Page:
in-to his room. It was so beau-ti-ful that he could not re-sistthe temp-ta-tion to jump upand go to the win-dow to lookout. The win-dow of his roomlook-ed out up-on the har-bor,and he could see sev-er-al ves-sels an-chor-ed there which hedid not re-mem-ber to have seenbe-fore that day. Af-ter watch-ing the beau-ti-ful view for atime, he be-gan to feel chil-ly;so creep-ing in-to bed again, hewas soon sleep-ing sound-ly.The next morn-ing as he wasdress-ing, he sud-den-ly heard a

great thump-ing up-on his door,and a voice call ing, " Dick,Dick, o-pen the door! I've somegreat piece of news to tellyou."Dick o-pen-ed the door; andthere stood Har-ry, all smiles,wait-ing to see his broth-er.31

Dick pick-ed up the lit-tie man,and, af-ter kiss-ing him, said hemight tell his won der fulnews." Some-body came home lastnight, and you can't guess whoit was. It was a big, big man,and they thought he was dead:but he wasn't; he was a-live allthe time. And mam-ma saysyou and Mag-gie and I may goo-ver af-ter break fast to seehim; and mam-ma said hismam-ma was cry-ing, and hissis-ter was cry-ing; and I don'tsee why; for I should think32

L-L3 333

they would be glad. 'Nowguess"-" You don't mean dear oldJohn Bly," said Dick, with hiseyes wide o-pen: " won't I beglad to see him a-gain, though ?Why, he's the jol-li-est manout; and I'll bet he's broughthome lots of cu-ri-os-i-ties. I'llmake him take me on his ship.Good for him! I'll" -The rest of the sen-tence waslost to Har-ry; for Dick-y wentdown stairs with a skip and ajump, to hur-ry through hisbreak-fast as fast as he could.34

John Bly had been a greatfa-vor-ite of Dick's ev-er sincehe could re-mem-ber. Whenhe was a lit-tle fel-low in dress-es, John would car-ry him onhis back, play-ing he was hishorse, make lit-tle boats for him35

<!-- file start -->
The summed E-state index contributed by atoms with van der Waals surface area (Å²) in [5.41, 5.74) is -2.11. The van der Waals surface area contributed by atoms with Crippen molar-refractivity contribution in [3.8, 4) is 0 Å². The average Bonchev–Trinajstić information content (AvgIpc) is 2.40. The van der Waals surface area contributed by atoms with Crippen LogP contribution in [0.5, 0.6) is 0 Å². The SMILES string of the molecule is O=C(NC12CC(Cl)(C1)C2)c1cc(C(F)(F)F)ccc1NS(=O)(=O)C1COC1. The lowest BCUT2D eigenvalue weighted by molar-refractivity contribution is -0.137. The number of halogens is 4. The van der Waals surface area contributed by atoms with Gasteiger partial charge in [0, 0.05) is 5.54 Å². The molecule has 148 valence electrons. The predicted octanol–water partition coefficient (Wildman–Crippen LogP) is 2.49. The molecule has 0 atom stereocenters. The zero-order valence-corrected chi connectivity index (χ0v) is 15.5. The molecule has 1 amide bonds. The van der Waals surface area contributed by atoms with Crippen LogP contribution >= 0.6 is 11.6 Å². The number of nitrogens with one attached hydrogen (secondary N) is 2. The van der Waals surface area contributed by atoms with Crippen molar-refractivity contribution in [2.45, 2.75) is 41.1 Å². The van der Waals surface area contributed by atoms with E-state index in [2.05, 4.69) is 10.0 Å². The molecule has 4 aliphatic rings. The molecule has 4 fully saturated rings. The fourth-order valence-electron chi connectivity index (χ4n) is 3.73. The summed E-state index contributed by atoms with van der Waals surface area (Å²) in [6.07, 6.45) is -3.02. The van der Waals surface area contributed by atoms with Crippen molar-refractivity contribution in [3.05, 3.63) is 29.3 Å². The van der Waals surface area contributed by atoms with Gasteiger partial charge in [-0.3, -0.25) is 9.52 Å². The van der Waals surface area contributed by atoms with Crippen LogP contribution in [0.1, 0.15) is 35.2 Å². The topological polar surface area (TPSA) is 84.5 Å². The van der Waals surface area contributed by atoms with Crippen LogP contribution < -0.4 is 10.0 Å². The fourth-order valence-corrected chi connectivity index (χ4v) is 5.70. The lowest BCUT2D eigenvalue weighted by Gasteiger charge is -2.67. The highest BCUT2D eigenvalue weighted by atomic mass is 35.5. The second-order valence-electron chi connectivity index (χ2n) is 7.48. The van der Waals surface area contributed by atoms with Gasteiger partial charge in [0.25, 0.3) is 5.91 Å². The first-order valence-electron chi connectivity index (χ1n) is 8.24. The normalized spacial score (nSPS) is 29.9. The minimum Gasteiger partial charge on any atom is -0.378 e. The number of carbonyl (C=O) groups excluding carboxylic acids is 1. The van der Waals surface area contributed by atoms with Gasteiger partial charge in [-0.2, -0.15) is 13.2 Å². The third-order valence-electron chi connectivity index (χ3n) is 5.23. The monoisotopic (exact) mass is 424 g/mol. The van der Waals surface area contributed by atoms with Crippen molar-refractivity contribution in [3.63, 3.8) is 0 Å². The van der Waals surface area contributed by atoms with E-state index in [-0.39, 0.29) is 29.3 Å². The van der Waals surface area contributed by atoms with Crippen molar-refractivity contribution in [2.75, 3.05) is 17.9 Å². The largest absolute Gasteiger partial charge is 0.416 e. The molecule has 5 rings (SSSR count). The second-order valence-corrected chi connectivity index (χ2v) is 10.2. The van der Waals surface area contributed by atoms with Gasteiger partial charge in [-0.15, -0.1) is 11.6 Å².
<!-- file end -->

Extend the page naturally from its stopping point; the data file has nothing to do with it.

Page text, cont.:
to sail, and, in short, be his mostde-vot-ed slave. As Dick grewold-er, it was his great de-lightto go fish-ing and shoot-ingwith John, who had grown bythat time in-to a thought-fulcare-ful man. At last, how-ev-er, the faith-ful John went tosea, and poor Dick was full ofsor-row at the part-ing.Soon af-ter his de-par-ture,the good old fa-ther died; and,then as John did not re-turn assoon as was ex-pect-ed, and asweek af-ter week went by with-out bring-ing any news of him,36

he was giv-en up for dead.Dick hur-ried through hisbreak-fast, and was soon on his37

way to the cot-tage, where hefound John talk-ing to his moth-er and sis-ter. There was noanx-iety now; for this good sonand broth-er had come back, andthey would be ta-ken care of.Dick grasp-ed the hard, sun-burnt hand, and gave it a shakewor-thy of a warm-heart-ed NewEng-land boy."Did you bring home anycu-ri-os-i-ties, John?" ask-edDick. "You said you should.""Yes, mas-ter Rich-ard," saidJohn, his eyes twink-ling withfun, " I brought one lit-tle cu-ri-38


os i ty, but drop ped it thismorn-ing while I was walk-inga-bout. To tell the truth, it wasfor you, and I'm dread-ful sor-ry I lost it. You might looka-broad for it, some-where be-tween your house and your sta-ble. I think it was there Ilost it."Dick stopped for a few morewords, and then ran home. Hewalk-ed in at the front gate,and ran a-round by a side pathbe-hind the house to the sta-ble. As he came near to thesta-ble, he could hear Har-ry40

talk ing to some one on theoth-er side of it. "Well!" hewas say-ing, "what are you look-ing at me so for? You wantto speak, I know you do."Just then Dick came up-on41

the scene, and start-ed back inas-ton-ish-ment.There was Har-ry sit-tingup-on the ground, and be-fofehim one of the most beau-ti-ful"dogs he had ev-er seen.He was jet black, with curl-yhair. He was shear-ed; hav-ingon-ly a mane like a li-on left,and a curl y bunch on the tipof his taiLHe look-ed so wise and fun-ny, that Dick could on-ly laugh;but when, in an swer to hisques-tion, came the re-ply thatJohn left it there for him, Dick42

;..I 4.T17 3a iijr" bj I;i 1t,'" I:

rushed for-ward, and threw hisarms a-round the old fel-low'sneck, and they were friends atonce.So ev-e-ry one was hap-py at44

last, in spite of the fact thatDick could not fin-ish the trap.As for Dick, he was quitesure that he was the hap-pi-estof all, as soon as he had al-low-ed Mag-gie to share thedog with him.John did not go to sea an-ymore: he said his moth-er wastoo old to be left. So they hadno more troub-le from hard-heart-ed land-lords; but, as thefair-y sto-ries say, They liv-edhap-pi-ly to the end of theirdays.45